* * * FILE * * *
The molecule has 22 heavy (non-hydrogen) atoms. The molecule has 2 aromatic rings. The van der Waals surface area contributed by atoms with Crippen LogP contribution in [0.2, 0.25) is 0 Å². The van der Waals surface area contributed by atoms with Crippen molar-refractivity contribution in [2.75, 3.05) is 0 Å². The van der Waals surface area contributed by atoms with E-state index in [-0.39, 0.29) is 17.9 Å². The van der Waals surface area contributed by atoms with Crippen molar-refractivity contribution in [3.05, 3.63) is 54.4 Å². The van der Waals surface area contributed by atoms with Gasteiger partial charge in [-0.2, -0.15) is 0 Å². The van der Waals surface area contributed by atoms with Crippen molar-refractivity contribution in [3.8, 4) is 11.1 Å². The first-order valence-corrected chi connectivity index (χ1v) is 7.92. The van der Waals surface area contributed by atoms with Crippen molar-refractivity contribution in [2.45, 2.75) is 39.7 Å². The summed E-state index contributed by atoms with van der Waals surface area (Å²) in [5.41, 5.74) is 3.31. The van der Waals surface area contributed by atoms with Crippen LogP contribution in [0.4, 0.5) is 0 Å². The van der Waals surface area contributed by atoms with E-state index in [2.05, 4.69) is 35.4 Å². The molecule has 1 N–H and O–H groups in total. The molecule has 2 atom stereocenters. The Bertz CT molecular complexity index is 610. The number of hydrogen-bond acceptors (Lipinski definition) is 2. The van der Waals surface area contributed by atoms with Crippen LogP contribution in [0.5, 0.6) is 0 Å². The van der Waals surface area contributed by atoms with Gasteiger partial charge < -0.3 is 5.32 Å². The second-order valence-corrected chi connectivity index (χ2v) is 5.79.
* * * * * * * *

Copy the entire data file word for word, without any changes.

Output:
The molecule has 22 heavy (non-hydrogen) atoms. The molecule has 2 aromatic rings. The van der Waals surface area contributed by atoms with Crippen LogP contribution in [0.2, 0.25) is 0 Å². The van der Waals surface area contributed by atoms with Crippen molar-refractivity contribution in [2.75, 3.05) is 0 Å². The van der Waals surface area contributed by atoms with E-state index in [-0.39, 0.29) is 17.9 Å². The van der Waals surface area contributed by atoms with Crippen molar-refractivity contribution in [3.05, 3.63) is 54.4 Å². The van der Waals surface area contributed by atoms with Gasteiger partial charge in [-0.2, -0.15) is 0 Å². The van der Waals surface area contributed by atoms with Crippen molar-refractivity contribution in [3.8, 4) is 11.1 Å². The first-order valence-corrected chi connectivity index (χ1v) is 7.92. The van der Waals surface area contributed by atoms with Crippen molar-refractivity contribution in [2.45, 2.75) is 39.7 Å². The summed E-state index contributed by atoms with van der Waals surface area (Å²) in [5.41, 5.74) is 3.31. The van der Waals surface area contributed by atoms with Crippen LogP contribution in [0.4, 0.5) is 0 Å². The van der Waals surface area contributed by atoms with E-state index in [2.05, 4.69) is 35.4 Å². The molecule has 1 N–H and O–H groups in total. The molecule has 2 atom stereocenters. The Bertz CT molecular complexity index is 610. The number of hydrogen-bond acceptors (Lipinski definition) is 2. The van der Waals surface area contributed by atoms with Crippen LogP contribution in [0.5, 0.6) is 0 Å². The van der Waals surface area contributed by atoms with Gasteiger partial charge < -0.3 is 5.32 Å². The second-order valence-corrected chi connectivity index (χ2v) is 5.79.